Home > Basics: Renters
If you are renting an apartment or house, you need to ensure that the belongings you have here are adequately protected. Your landlord's insurance will often only protect the building itself, leaving your belongings without coverage.
The HO-4 home insurance policy is designed with renters in mind. It covers losses to your property from 17 types of peril:
Since floods and earthquakes aren't on this list, you may need to buy a separate policy or rider to cover those risks. Also, if a covered peril occurs and your condo or co-op becomes uninhabitable, your policy should include coverage for the additional living expenses you incur while living elsewhere. This is usually 30 to 40 percent of the value of your policy. So, if your policy has a $100,000 value, your additional living expense limit would be $30,000 to $40,000, depending on the policy.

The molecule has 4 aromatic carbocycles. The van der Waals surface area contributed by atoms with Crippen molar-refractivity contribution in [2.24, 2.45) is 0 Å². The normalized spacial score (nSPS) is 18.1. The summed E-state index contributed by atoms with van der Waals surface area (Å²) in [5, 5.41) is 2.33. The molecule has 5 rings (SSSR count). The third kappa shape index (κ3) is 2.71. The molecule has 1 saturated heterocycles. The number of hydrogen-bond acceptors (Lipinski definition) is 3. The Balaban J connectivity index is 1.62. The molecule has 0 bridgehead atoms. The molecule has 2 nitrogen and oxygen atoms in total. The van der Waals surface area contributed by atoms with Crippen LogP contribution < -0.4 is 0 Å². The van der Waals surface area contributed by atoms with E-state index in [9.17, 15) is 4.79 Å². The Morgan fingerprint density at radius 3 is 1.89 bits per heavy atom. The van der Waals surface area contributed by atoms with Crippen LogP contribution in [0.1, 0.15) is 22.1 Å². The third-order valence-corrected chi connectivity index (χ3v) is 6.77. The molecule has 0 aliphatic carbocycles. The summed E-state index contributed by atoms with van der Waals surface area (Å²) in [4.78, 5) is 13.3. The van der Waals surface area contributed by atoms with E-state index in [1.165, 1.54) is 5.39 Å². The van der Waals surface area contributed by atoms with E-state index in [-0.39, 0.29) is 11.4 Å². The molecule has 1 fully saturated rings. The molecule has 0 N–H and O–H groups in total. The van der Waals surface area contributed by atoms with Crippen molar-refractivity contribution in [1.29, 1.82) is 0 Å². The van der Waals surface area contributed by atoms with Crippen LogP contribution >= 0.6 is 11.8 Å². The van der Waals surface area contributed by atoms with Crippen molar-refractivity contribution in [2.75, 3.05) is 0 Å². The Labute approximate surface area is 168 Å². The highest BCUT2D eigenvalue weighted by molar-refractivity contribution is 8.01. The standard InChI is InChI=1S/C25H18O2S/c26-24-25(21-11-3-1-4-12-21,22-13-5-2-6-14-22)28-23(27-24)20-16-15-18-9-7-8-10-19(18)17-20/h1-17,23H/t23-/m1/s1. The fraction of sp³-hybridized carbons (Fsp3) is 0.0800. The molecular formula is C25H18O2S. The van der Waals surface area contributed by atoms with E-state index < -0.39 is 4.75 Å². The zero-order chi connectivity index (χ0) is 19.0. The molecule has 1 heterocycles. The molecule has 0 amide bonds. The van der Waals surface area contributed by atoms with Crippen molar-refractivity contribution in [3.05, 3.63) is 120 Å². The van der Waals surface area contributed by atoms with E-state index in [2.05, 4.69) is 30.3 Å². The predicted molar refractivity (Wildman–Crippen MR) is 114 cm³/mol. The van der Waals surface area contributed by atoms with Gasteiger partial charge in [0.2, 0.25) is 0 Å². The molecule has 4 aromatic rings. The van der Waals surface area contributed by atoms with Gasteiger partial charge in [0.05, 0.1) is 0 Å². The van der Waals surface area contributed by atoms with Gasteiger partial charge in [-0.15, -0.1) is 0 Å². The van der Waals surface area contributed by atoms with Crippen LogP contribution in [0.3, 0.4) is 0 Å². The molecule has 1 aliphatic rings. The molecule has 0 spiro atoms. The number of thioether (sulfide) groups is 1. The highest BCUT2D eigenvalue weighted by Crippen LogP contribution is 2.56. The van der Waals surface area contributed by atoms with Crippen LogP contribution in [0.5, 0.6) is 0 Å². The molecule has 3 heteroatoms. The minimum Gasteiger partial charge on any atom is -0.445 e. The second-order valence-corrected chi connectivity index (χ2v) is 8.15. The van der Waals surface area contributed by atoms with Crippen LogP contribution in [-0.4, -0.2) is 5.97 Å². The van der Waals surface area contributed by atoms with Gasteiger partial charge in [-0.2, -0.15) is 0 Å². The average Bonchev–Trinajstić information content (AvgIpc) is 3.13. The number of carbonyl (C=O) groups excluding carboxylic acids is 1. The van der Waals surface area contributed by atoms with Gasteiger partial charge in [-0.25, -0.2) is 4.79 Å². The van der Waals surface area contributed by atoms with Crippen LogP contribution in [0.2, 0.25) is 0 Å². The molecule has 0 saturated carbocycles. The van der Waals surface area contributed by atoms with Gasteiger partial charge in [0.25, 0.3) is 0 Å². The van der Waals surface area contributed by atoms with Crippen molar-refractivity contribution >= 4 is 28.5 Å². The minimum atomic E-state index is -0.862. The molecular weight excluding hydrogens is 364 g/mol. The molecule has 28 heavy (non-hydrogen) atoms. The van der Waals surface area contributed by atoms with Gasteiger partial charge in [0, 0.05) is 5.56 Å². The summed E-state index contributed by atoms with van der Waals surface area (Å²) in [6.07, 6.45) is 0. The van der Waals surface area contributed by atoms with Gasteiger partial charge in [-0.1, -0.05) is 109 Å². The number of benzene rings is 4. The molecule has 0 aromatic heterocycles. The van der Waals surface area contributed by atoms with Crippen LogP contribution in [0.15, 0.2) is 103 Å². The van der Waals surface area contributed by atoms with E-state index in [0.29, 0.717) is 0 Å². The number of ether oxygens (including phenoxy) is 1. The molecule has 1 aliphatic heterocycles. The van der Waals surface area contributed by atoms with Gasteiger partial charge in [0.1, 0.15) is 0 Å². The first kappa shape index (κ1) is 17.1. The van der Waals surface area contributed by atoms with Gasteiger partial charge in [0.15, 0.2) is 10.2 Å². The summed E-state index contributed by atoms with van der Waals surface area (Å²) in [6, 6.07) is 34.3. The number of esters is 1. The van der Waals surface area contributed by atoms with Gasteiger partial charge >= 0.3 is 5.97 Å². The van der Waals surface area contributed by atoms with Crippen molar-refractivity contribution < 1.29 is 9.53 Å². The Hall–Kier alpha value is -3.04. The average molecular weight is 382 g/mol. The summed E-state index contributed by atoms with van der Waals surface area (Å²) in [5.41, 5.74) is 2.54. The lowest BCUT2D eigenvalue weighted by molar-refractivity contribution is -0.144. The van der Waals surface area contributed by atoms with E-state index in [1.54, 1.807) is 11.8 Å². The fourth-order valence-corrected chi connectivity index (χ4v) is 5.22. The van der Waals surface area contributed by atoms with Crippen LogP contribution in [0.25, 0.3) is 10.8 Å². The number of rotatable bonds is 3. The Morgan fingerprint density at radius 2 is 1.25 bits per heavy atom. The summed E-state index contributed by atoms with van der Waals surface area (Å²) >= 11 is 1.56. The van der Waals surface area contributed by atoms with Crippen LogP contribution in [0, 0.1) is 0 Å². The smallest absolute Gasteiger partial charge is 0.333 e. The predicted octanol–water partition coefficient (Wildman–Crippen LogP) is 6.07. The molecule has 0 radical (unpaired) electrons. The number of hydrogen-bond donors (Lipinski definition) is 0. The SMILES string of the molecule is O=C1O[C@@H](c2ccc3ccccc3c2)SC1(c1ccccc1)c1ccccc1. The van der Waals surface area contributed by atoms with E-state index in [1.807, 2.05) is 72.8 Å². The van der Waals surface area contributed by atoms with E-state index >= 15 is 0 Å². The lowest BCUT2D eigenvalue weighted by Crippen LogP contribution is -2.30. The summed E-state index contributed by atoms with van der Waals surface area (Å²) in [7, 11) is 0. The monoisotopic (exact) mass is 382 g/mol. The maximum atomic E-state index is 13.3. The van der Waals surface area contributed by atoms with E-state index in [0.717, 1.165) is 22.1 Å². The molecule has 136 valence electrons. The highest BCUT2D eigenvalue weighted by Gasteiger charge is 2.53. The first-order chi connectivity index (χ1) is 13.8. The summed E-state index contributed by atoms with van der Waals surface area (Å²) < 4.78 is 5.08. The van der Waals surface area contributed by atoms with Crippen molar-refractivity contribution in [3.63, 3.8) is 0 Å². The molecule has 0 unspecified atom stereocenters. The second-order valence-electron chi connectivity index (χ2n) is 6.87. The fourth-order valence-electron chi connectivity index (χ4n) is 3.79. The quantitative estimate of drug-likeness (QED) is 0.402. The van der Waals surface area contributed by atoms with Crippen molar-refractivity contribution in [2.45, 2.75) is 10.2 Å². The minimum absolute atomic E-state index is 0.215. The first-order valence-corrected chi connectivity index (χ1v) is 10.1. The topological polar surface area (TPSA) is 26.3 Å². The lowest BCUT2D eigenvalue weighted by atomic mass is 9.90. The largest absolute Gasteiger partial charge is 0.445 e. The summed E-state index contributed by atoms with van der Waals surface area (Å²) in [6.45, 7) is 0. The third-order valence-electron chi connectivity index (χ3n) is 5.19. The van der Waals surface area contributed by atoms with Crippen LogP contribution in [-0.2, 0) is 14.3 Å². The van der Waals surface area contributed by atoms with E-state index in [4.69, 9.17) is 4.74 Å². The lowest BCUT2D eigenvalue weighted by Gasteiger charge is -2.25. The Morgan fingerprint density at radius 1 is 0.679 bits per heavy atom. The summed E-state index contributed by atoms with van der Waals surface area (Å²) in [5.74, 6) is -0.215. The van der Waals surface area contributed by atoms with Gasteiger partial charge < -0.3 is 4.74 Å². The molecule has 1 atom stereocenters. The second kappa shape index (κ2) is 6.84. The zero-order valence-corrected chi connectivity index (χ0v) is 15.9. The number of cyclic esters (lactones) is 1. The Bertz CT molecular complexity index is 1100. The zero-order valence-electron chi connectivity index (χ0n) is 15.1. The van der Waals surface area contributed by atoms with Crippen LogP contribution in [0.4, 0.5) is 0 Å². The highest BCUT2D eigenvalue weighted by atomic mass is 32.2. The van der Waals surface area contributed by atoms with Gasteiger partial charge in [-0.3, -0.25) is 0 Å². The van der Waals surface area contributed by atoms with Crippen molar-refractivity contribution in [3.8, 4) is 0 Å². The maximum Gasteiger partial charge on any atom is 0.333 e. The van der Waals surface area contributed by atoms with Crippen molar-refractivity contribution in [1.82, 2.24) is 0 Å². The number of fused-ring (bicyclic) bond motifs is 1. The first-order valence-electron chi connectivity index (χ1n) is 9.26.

Replacement Cost vs. Actual Cash Value
Before buying home insurance, you should understand the difference between the replacement cost and actual cash value. Most homeowner policies have replacement cost coverage on the structure itself and actual cash value coverage on personal property.
The replacement cost of an item is the amount you would expect to pay to replace it with an identical or similar item. The actual cash value of an item is the replacement cost minus depreciation.
A policy that uses replacement cost gives you more protection than one using actual cash value coverage. Insurance companies will generally require proof that you're replaced an item before reimbursing you, or they will offer to replace the items themselves.